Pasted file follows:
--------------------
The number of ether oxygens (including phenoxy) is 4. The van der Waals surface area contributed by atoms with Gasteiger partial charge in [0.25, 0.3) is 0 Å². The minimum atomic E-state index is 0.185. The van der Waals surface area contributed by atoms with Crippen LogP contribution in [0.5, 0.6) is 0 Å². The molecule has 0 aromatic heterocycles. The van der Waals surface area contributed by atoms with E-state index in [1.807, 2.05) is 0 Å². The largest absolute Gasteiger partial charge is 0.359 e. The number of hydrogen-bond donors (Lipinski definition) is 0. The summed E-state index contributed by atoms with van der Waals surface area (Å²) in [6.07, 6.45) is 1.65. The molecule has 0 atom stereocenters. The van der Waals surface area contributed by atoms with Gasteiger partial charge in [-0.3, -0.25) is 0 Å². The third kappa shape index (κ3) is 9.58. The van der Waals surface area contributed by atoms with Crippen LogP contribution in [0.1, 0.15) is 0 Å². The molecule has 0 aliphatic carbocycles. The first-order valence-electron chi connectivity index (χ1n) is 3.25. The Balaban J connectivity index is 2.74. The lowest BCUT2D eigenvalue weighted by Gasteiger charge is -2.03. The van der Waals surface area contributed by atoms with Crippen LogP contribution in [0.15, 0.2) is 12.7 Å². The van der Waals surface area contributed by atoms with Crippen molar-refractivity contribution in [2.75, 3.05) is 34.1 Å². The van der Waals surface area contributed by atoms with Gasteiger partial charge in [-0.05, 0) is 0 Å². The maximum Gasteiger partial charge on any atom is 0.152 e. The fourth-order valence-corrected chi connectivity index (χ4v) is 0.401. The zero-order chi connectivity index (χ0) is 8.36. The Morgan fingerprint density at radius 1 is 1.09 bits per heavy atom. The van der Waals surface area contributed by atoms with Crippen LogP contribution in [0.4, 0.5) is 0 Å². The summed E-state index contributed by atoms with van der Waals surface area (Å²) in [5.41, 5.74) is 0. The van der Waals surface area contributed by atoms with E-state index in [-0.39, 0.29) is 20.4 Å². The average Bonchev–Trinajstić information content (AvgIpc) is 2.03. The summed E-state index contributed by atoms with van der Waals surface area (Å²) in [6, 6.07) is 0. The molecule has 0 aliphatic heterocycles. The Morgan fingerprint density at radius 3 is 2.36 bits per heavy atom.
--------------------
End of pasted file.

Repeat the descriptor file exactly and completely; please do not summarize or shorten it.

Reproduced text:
The number of ether oxygens (including phenoxy) is 4. The van der Waals surface area contributed by atoms with Gasteiger partial charge in [0.25, 0.3) is 0 Å². The minimum atomic E-state index is 0.185. The van der Waals surface area contributed by atoms with Crippen LogP contribution in [0.5, 0.6) is 0 Å². The molecule has 0 aromatic heterocycles. The van der Waals surface area contributed by atoms with E-state index in [1.807, 2.05) is 0 Å². The largest absolute Gasteiger partial charge is 0.359 e. The number of hydrogen-bond donors (Lipinski definition) is 0. The summed E-state index contributed by atoms with van der Waals surface area (Å²) in [6.07, 6.45) is 1.65. The molecule has 0 atom stereocenters. The van der Waals surface area contributed by atoms with Gasteiger partial charge in [-0.3, -0.25) is 0 Å². The third kappa shape index (κ3) is 9.58. The van der Waals surface area contributed by atoms with Crippen LogP contribution in [0.1, 0.15) is 0 Å². The molecule has 0 aliphatic carbocycles. The first-order valence-electron chi connectivity index (χ1n) is 3.25. The Balaban J connectivity index is 2.74. The lowest BCUT2D eigenvalue weighted by Gasteiger charge is -2.03. The van der Waals surface area contributed by atoms with Crippen LogP contribution in [0.15, 0.2) is 12.7 Å². The van der Waals surface area contributed by atoms with Crippen molar-refractivity contribution in [2.75, 3.05) is 34.1 Å². The van der Waals surface area contributed by atoms with Gasteiger partial charge in [-0.05, 0) is 0 Å². The maximum Gasteiger partial charge on any atom is 0.152 e. The fourth-order valence-corrected chi connectivity index (χ4v) is 0.401. The zero-order chi connectivity index (χ0) is 8.36. The Morgan fingerprint density at radius 1 is 1.09 bits per heavy atom. The van der Waals surface area contributed by atoms with Crippen LogP contribution in [0.4, 0.5) is 0 Å². The summed E-state index contributed by atoms with van der Waals surface area (Å²) in [5.41, 5.74) is 0. The van der Waals surface area contributed by atoms with E-state index in [-0.39, 0.29) is 20.4 Å². The average Bonchev–Trinajstić information content (AvgIpc) is 2.03. The summed E-state index contributed by atoms with van der Waals surface area (Å²) in [6, 6.07) is 0. The molecule has 0 aliphatic heterocycles. The Morgan fingerprint density at radius 3 is 2.36 bits per heavy atom.